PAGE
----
Check out my guest post today on Whipup.net. This pattern is a little project I’ve been working on and am so glad to team up with Whipup to share. It’s another illustrated sewing pattern, this one for Convection Mittens. They’re felted wool with full fleece liners…your hands will stay toasty no matter what!
You know what’s a sad sight for any knitter thumbing through the racks at Goodwill? Handknit sweaters. Poor sweaters! With their tagless necklines and lumpy seams, the hours of love and attention that went into their creation reduced to $3.49.
Some have obvious shortcomings: lime acrylic, stiff fit, gimmicky patterns. Others must have clashed with their owner’s taste: allergic to wool, hates pink, looks plump in cardigans. Were they ever worn?
The plan to keep my sweaters from living out their golden years at Goodwill is two-fold:
1. Try and knit classic shapes in practical colors.
2. Knit sweaters for no one but myself, with one exception: hypothetical future children who are too young to have a say in their wardrobe. I think of it as efficient use of my precious knitting hours. Better to make mittens, socks, or a shawl for others…something that if they don’t like, they can hide in some tall boots or take off when they get in the door. A sweater has to be the right color and style and fit to wear around all day, which is much too much responsibility when trying to make a gift.
I suppose the second exception to rule #2 is my mom. She and I are both notorious for handing over a gift and saying, “If you don’t like it just tell me and I’ll wear it.” Which means, “I bought/made this with both of our tastes in mind.” It’s really a very handy system. This Christmas I gave her a shawl made from handspun, which she kept. She sent me this picture last month of her all styled up. I wouldn’t have thought to put the cowl with the shawl – nice, mom!
Buying handmade for the holidays is kind of like eating organic – even if you really believe in it, 100% compliance rate is really hard. But every bit matters. The Handmade Gift Guide is asking people to sign this online pledge: at least half of the holiday gifts I give are handmade (by me, a friend, or a super cool artist).
Let’s do it! Remember, handmade doesn’t have to look like it was made in a camp craft room. It can be sleek, functional, classic. For inspiration, here are ten pledge-qualifying gift ideas.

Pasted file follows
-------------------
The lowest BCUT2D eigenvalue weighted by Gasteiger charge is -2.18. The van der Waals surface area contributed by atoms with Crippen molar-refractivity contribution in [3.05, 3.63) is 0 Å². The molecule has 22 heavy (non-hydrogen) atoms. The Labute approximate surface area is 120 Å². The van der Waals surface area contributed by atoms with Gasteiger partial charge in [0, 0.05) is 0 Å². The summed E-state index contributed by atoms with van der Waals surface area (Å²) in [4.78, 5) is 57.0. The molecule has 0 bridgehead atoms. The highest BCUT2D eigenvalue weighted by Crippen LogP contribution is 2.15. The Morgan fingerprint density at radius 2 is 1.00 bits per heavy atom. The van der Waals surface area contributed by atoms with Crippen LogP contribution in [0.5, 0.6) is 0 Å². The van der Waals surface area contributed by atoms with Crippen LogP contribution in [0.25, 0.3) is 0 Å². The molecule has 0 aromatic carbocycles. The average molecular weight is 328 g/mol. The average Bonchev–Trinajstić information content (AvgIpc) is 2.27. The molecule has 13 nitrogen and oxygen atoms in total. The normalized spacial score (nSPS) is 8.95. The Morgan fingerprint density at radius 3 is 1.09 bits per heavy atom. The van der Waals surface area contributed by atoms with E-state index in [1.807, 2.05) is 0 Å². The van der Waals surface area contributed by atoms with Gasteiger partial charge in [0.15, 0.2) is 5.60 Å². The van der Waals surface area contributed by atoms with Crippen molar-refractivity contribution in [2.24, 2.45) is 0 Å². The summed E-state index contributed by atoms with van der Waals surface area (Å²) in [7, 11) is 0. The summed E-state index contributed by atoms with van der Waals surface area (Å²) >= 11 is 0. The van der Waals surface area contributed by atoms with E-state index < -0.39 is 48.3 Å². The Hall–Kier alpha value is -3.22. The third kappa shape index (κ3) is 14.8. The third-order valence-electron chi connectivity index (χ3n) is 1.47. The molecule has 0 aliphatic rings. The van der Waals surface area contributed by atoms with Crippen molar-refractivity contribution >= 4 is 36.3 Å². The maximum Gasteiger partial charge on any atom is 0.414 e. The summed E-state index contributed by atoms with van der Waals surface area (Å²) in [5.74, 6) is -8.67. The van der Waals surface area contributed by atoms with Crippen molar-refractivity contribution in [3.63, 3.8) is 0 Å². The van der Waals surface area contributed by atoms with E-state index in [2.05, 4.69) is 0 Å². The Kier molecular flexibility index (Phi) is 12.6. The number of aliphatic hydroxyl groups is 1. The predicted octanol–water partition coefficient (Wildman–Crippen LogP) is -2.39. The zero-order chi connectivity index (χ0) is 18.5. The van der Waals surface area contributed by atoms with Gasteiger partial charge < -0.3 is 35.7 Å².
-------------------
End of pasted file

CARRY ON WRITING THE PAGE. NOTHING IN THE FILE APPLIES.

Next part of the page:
1. Ruffle gold & silver hoop earrings – $28
2. For the techie, a clever ipod/ipad charger made from a book – $55
(looks like they’re sold out for Christmas, but I still had to include it. It’s too cool. Maybe you have a January birthday to plan for?)
3. Coasters made from Turkish rugs – $36 for a set of 6
4. 8×10 winter scenery print (can’t you feel the crisp cold air?) – $15
5. Instructions for how to upcycle an old frame into a chalkboard serving platter for your favorite host or hostess – $ a few dollars
6. 2012 cityscape letterpress desk calendar – $30 (cut along the dotted line at month’s end and voila! it’s a postcard, ready to send)
7. Instructions for turning a photo into a paint-by-number (paint it yourself, or package it with paint as a kit for a crafty friend…yeah it’s kitsch, but everybody’s got a kitsch-lover on their list!) – $ a few dollars
10. And if someone’s been very, VERY good, perhaps this handmade leather bag – $140
What handmade things are you giving this year? What are you making yourself and what are you buying from others? Whatever you gift, handmade or not, you can snazz up the wrapping with these free gift tag printables from Eat Drink Chic. Happy gift-buying, making, and giving!
Our first snowfall of the season is predicted for late this Saturday night. I’d say I finished the herringbone mittens for the snowfall, but in fact I will probably mail them to Rachel C. for her 30th birthday. She’s received a series of Katie knits since 2004. Even in the beginning, when the items were super simple and/or wonky, she was very appreciative (or pretended well enough that I was convinced).
When I was just graduating from “scarf land,” it was encouraging to have friends like Rachel who gladly accepted knit gifts. Who’s been in your knitting fan club from the beginning?
Rachel, I hope these mittens help make up for the weird scrap-yarn hat I sent you that one time in 2007. They’re warm…I tried them out on my walk this morning to get an egg & cheese bagel.